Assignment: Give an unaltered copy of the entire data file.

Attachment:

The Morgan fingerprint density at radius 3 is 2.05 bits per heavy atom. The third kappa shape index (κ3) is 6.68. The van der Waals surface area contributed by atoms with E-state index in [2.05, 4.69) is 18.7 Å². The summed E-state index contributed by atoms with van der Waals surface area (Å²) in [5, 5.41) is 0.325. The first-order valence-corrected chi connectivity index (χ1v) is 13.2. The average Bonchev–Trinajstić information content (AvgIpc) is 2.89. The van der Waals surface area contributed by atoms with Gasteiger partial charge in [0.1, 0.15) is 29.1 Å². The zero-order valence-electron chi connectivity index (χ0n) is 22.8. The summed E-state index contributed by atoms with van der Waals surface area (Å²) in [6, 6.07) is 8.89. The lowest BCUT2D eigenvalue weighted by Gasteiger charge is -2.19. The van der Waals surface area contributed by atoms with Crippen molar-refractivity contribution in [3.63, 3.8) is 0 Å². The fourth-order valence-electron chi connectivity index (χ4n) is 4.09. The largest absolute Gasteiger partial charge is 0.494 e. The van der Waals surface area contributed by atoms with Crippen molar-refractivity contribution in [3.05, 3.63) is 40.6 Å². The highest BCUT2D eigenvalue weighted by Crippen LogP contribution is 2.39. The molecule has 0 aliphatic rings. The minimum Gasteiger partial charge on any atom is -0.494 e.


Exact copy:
The Morgan fingerprint density at radius 3 is 2.05 bits per heavy atom. The third kappa shape index (κ3) is 6.68. The van der Waals surface area contributed by atoms with E-state index in [2.05, 4.69) is 18.7 Å². The summed E-state index contributed by atoms with van der Waals surface area (Å²) in [5, 5.41) is 0.325. The first-order valence-corrected chi connectivity index (χ1v) is 13.2. The average Bonchev–Trinajstić information content (AvgIpc) is 2.89. The van der Waals surface area contributed by atoms with Gasteiger partial charge in [0.1, 0.15) is 29.1 Å². The zero-order valence-electron chi connectivity index (χ0n) is 22.8. The summed E-state index contributed by atoms with van der Waals surface area (Å²) in [6, 6.07) is 8.89. The lowest BCUT2D eigenvalue weighted by Gasteiger charge is -2.19. The van der Waals surface area contributed by atoms with Crippen molar-refractivity contribution in [3.63, 3.8) is 0 Å². The fourth-order valence-electron chi connectivity index (χ4n) is 4.09. The largest absolute Gasteiger partial charge is 0.494 e. The van der Waals surface area contributed by atoms with Crippen molar-refractivity contribution in [3.05, 3.63) is 40.6 Å². The highest BCUT2D eigenvalue weighted by Crippen LogP contribution is 2.39. The molecule has 0 aliphatic rings. The minimum Gasteiger partial charge on any atom is -0.494 e.